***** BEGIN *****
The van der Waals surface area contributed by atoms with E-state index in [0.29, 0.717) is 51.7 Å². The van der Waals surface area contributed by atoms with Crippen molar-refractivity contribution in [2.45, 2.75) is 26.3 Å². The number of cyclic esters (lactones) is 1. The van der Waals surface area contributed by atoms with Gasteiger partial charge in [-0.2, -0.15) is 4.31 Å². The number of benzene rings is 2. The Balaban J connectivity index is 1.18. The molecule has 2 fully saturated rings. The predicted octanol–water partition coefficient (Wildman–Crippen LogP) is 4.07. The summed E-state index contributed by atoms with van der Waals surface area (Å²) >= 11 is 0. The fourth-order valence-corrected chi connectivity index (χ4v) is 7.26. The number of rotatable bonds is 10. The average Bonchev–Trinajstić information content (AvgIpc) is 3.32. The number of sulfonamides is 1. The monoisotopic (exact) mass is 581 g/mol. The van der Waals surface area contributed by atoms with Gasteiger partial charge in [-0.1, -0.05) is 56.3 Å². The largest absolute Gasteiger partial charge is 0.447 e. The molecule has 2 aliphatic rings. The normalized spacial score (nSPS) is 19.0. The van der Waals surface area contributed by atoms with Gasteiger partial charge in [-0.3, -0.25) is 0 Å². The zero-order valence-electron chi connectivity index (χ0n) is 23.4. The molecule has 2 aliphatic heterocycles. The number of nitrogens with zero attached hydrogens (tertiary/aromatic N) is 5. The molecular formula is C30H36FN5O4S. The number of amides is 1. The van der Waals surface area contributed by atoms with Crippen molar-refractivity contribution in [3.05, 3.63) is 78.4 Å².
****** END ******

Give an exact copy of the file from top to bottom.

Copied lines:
The van der Waals surface area contributed by atoms with E-state index in [0.29, 0.717) is 51.7 Å². The van der Waals surface area contributed by atoms with Crippen molar-refractivity contribution in [2.45, 2.75) is 26.3 Å². The number of cyclic esters (lactones) is 1. The van der Waals surface area contributed by atoms with Gasteiger partial charge in [-0.2, -0.15) is 4.31 Å². The number of benzene rings is 2. The Balaban J connectivity index is 1.18. The molecule has 2 fully saturated rings. The predicted octanol–water partition coefficient (Wildman–Crippen LogP) is 4.07. The summed E-state index contributed by atoms with van der Waals surface area (Å²) >= 11 is 0. The fourth-order valence-corrected chi connectivity index (χ4v) is 7.26. The number of rotatable bonds is 10. The average Bonchev–Trinajstić information content (AvgIpc) is 3.32. The number of sulfonamides is 1. The monoisotopic (exact) mass is 581 g/mol. The van der Waals surface area contributed by atoms with Gasteiger partial charge in [-0.1, -0.05) is 56.3 Å². The largest absolute Gasteiger partial charge is 0.447 e. The molecule has 2 aliphatic rings. The normalized spacial score (nSPS) is 19.0. The van der Waals surface area contributed by atoms with Gasteiger partial charge in [-0.3, -0.25) is 0 Å². The zero-order valence-electron chi connectivity index (χ0n) is 23.4. The molecule has 2 aliphatic heterocycles. The number of nitrogens with zero attached hydrogens (tertiary/aromatic N) is 5. The molecular formula is C30H36FN5O4S. The number of amides is 1. The van der Waals surface area contributed by atoms with Crippen molar-refractivity contribution in [3.05, 3.63) is 78.4 Å².